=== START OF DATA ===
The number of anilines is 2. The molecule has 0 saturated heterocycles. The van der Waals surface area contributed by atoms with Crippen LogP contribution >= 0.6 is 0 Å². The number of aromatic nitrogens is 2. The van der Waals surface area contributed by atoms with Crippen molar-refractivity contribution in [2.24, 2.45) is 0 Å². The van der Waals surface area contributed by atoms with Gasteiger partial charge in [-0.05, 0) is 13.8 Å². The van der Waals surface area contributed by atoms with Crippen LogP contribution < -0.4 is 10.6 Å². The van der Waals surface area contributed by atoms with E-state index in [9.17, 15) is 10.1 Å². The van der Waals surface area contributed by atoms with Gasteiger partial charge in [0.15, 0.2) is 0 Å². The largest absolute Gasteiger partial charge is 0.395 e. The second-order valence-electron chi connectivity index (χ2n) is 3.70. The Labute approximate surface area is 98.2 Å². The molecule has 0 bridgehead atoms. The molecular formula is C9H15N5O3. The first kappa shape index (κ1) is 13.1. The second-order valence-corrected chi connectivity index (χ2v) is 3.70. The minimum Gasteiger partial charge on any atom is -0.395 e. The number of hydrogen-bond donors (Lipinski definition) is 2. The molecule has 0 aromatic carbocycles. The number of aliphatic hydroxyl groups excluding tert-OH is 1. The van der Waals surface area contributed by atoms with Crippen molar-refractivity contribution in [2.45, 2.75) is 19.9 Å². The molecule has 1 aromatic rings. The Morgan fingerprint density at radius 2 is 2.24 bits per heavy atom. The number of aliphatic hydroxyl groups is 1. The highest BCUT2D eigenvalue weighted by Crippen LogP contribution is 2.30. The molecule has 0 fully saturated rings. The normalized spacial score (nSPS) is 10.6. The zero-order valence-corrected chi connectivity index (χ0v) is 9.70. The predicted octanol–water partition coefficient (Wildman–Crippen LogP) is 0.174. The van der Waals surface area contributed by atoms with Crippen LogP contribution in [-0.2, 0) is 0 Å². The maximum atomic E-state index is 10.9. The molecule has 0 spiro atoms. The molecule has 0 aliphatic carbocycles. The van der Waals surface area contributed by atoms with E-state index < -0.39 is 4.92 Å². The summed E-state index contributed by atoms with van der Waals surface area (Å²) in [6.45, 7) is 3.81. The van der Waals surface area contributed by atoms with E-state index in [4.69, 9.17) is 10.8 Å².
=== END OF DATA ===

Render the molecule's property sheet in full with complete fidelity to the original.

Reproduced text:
The number of anilines is 2. The molecule has 0 saturated heterocycles. The van der Waals surface area contributed by atoms with Crippen LogP contribution >= 0.6 is 0 Å². The number of aromatic nitrogens is 2. The van der Waals surface area contributed by atoms with Crippen molar-refractivity contribution in [2.24, 2.45) is 0 Å². The van der Waals surface area contributed by atoms with Gasteiger partial charge in [-0.05, 0) is 13.8 Å². The van der Waals surface area contributed by atoms with Crippen LogP contribution < -0.4 is 10.6 Å². The van der Waals surface area contributed by atoms with E-state index in [9.17, 15) is 10.1 Å². The van der Waals surface area contributed by atoms with Gasteiger partial charge in [0.15, 0.2) is 0 Å². The largest absolute Gasteiger partial charge is 0.395 e. The second-order valence-electron chi connectivity index (χ2n) is 3.70. The Labute approximate surface area is 98.2 Å². The molecule has 0 bridgehead atoms. The molecular formula is C9H15N5O3. The first kappa shape index (κ1) is 13.1. The second-order valence-corrected chi connectivity index (χ2v) is 3.70. The minimum Gasteiger partial charge on any atom is -0.395 e. The number of hydrogen-bond donors (Lipinski definition) is 2. The molecule has 0 aromatic carbocycles. The number of aliphatic hydroxyl groups excluding tert-OH is 1. The van der Waals surface area contributed by atoms with Crippen molar-refractivity contribution in [2.45, 2.75) is 19.9 Å². The molecule has 1 aromatic rings. The Morgan fingerprint density at radius 2 is 2.24 bits per heavy atom. The number of aliphatic hydroxyl groups is 1. The highest BCUT2D eigenvalue weighted by Crippen LogP contribution is 2.30. The molecule has 0 fully saturated rings. The normalized spacial score (nSPS) is 10.6. The zero-order valence-corrected chi connectivity index (χ0v) is 9.70. The predicted octanol–water partition coefficient (Wildman–Crippen LogP) is 0.174. The van der Waals surface area contributed by atoms with Crippen LogP contribution in [-0.2, 0) is 0 Å². The maximum atomic E-state index is 10.9. The molecule has 0 spiro atoms. The molecule has 0 aliphatic carbocycles. The van der Waals surface area contributed by atoms with E-state index < -0.39 is 4.92 Å². The summed E-state index contributed by atoms with van der Waals surface area (Å²) in [6.45, 7) is 3.81. The van der Waals surface area contributed by atoms with E-state index in [4.69, 9.17) is 10.8 Å².